Mexico’s cable TV association, Cámara Nacional de la Industria de Telecomunicaciones por Cable (CANITEC), has asked the Senate to review the much-delayed convergence legislation that allows incumbent fixed line operator Telmex to enter the broadcast market for the first time, writes BNamericas quoting local paper El Financiero. CANITEC president Alejandro Puente wants Telmex’s forthcoming TV services to be heavily regulated to ensure the telco does not hinder competition, and has asked that the Comisión Federal de Telecomunicaciones (Cofetel) be given more authority to penalise Telmex should it abuse its position.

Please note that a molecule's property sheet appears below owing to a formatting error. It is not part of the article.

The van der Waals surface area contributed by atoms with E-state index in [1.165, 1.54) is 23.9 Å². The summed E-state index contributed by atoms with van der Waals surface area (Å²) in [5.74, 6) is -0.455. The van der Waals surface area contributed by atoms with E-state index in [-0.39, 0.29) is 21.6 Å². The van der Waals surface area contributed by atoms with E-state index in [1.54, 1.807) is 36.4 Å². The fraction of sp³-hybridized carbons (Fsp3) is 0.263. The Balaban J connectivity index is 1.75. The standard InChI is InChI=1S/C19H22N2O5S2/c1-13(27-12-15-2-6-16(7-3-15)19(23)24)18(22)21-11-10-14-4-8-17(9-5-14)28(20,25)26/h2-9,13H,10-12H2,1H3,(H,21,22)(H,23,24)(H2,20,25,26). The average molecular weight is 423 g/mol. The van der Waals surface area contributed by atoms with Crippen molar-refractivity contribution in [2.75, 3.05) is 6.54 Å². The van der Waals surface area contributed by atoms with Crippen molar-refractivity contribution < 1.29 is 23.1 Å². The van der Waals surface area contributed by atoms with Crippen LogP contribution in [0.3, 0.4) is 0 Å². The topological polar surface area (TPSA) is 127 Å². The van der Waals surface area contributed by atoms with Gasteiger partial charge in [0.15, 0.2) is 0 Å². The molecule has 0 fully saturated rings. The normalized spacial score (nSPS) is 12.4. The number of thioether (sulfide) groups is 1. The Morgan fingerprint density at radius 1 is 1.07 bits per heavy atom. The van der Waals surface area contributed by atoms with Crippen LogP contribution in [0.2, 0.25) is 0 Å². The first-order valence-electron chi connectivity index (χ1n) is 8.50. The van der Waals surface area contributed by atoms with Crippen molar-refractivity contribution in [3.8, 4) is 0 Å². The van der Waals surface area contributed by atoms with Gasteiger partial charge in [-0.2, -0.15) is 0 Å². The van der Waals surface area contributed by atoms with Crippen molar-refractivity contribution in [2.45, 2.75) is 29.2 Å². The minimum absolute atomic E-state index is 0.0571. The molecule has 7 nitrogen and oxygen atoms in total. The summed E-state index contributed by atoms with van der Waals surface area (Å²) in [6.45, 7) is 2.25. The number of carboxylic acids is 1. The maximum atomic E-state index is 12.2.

According to TeleGeography’s GlobalComms database, last month the Secretario de Comunicaciones y Transportes (SCT) introduced long-awaited legislation allowing for the launch of the country’s first true triple-play voice, internet and TV services. The change in regulations will allow Mexico’s numerous cable operators to launch local telephony services over their own networks for the first time, and provides for telephony providers to enter the TV market in return. Under the rules, Cofetel has until mid-December to draft interconnection regulations for cablecos and phone companies, and amend operating concessions to provide for the provision of additional services. The rules are aimed at ramping up competition in the fixed line telephony sector where Telmex has around 93% market share, but many CATV operators are concerned that by allowing the incumbent to enter the broadcast sector, it could have the adverse effect of extending its dominance to the TV market.